At the time, 1988, Don had just retired from his career as the Sacramento County Welfare Department (now Department of Social Services) Bureau Chief. Not one to really “retire,” Don described how he became involved with his then-newfound passion of solar cooking. “I was looking around for interesting things to do other than going fishing or that kind of stuff and it happened there was an article in Christian Science Monitor on solar cooking and there happened to be an office in Sacramento that promotes solar cooking. They said, ‘if you send in a dollar to this address, then you can get the instructions to construct a solar box.’”

So, he learned to make his own solar box cooker out of cardboard and figured he might as well help teach others how to do the same thing. And he put in volunteer work once a week doing “one thing or another” for Solar Cookers International. As the organization grew, his ability and interest grew too.

Shortly after they learned how to solar cook, Don and Barbara began raiding bins in the back of local businesses for cardboard boxes – a basic solar cooking material. “We’d get permission and take away corrugated cardboard and build a box, 30 by 30 inches. We insulated it with crumpled paper. The idea was to build something from practically nothing, something poor people could handle,” Barbara said.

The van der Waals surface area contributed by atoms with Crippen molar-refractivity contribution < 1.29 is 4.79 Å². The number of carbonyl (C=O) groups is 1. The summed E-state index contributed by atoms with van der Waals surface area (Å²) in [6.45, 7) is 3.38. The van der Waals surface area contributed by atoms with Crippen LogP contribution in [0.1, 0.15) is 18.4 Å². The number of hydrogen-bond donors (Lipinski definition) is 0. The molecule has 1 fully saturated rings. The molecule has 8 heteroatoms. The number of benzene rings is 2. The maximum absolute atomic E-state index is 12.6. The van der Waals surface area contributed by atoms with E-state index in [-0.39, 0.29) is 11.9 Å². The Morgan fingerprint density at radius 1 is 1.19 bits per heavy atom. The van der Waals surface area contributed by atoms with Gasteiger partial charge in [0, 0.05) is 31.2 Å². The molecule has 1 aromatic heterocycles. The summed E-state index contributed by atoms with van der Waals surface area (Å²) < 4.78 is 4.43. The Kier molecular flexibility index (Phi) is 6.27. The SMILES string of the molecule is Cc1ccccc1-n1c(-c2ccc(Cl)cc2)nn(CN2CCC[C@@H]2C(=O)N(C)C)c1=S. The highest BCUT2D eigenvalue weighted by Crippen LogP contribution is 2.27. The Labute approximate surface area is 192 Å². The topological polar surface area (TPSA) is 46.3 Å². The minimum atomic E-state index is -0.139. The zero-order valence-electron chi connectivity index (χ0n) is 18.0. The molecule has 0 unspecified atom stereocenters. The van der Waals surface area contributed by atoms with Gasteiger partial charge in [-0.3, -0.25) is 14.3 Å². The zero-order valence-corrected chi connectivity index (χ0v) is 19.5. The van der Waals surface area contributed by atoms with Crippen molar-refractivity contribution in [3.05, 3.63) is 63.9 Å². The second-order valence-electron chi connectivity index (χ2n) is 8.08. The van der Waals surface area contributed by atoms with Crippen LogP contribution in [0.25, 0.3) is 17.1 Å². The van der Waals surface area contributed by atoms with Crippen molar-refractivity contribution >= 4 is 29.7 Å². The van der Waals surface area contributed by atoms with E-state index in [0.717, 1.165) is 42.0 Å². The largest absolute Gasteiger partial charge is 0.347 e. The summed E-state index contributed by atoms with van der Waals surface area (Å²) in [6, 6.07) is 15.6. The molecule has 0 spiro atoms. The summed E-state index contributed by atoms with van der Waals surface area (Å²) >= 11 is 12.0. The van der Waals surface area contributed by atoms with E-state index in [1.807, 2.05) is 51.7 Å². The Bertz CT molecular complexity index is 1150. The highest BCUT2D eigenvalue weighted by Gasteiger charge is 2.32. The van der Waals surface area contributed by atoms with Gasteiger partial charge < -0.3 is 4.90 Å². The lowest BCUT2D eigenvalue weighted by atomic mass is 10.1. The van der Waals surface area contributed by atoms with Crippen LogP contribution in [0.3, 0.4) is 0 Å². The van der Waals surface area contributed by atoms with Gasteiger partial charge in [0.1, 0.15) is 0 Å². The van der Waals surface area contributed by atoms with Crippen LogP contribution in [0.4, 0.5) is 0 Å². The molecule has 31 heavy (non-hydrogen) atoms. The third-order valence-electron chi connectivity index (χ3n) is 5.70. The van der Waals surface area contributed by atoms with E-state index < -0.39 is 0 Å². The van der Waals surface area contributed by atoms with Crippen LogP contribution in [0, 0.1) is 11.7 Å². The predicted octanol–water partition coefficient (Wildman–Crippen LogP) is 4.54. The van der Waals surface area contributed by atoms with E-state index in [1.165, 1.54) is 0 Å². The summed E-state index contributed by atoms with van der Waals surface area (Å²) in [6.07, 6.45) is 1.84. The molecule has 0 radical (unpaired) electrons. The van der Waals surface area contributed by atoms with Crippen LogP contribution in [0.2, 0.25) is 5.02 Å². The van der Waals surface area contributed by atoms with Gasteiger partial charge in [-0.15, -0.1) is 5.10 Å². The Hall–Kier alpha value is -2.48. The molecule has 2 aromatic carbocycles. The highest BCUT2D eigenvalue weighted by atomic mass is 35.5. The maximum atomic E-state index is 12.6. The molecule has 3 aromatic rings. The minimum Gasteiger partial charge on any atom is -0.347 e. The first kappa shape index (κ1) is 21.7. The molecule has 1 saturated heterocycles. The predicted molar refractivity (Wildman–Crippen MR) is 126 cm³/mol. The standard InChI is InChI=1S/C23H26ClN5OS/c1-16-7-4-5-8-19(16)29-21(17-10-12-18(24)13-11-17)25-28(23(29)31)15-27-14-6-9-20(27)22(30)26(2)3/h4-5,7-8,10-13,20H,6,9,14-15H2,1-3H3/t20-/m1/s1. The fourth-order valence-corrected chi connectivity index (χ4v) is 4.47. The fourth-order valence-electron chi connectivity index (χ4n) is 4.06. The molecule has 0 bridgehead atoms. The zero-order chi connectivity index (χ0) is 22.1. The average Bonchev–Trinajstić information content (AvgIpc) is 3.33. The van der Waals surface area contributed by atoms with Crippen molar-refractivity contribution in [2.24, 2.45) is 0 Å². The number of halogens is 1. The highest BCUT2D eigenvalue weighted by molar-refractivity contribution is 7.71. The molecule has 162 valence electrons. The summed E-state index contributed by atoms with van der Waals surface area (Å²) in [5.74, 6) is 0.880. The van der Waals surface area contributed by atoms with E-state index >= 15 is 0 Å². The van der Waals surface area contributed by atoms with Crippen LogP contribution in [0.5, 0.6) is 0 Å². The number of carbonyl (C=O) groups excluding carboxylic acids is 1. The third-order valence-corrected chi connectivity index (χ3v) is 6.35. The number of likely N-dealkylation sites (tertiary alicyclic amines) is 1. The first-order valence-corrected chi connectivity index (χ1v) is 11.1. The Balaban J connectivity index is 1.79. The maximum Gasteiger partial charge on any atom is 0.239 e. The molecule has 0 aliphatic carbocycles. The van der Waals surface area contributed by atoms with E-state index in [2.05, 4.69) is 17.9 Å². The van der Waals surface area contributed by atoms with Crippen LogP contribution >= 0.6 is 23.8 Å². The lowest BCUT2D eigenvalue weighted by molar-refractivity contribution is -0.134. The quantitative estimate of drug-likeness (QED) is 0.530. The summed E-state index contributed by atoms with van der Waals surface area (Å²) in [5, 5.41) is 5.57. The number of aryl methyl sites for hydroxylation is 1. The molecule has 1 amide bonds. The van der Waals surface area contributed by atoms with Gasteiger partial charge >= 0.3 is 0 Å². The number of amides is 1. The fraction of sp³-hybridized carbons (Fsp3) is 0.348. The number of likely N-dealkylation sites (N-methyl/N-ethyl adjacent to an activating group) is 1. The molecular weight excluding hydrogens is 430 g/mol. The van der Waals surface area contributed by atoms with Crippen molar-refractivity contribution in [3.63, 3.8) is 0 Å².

Discussing their involvement with worldwide conferences, Don said he and Barbara went to their first conference in 1992 in Rio de Janeiro. “This was a conference related to environmental issues. We had cookers there to show people how they worked.”

Explaining further, Barbara said: “We went down there and took our solar cookers. We weren’t with the high muckety-mucks discussing world environmental issues. We were demonstrating one small solution cooking using the sun versus fossil fuels and how the process is not endangering lives.”

Rick Edwards and Leanne Mack work with East Sac Pet Pals, which is much more than a simple dog walking business.

Rick Edwards and Leanne Mack work with East Sac Pet Pals, which is much more than a simple dog walking business.

On the Curbs: East Sac Pet Pals is more than just dog walking by Michael Saeltzer: Rick Edwards is the former owner of East Sac Pet Pals. He used to be seen jamming around in his small jet black super charged 2003 Honda Element with the pink stripe around it reading “East Sac Pet Pals.”

He owned the business with his wife Deb who overcame one bout of ovarian cancer, but ultimately was not able to overcome the disease. After Deb passed away, he transferred the business entirely over to Leanne Mack who is quickly making herself known in our community for her decision to quit corporate life and pursue a different lifestyle. Rick and Leanne both experienced situations in their lives that unexpectedly included pets, community, and personal transformation.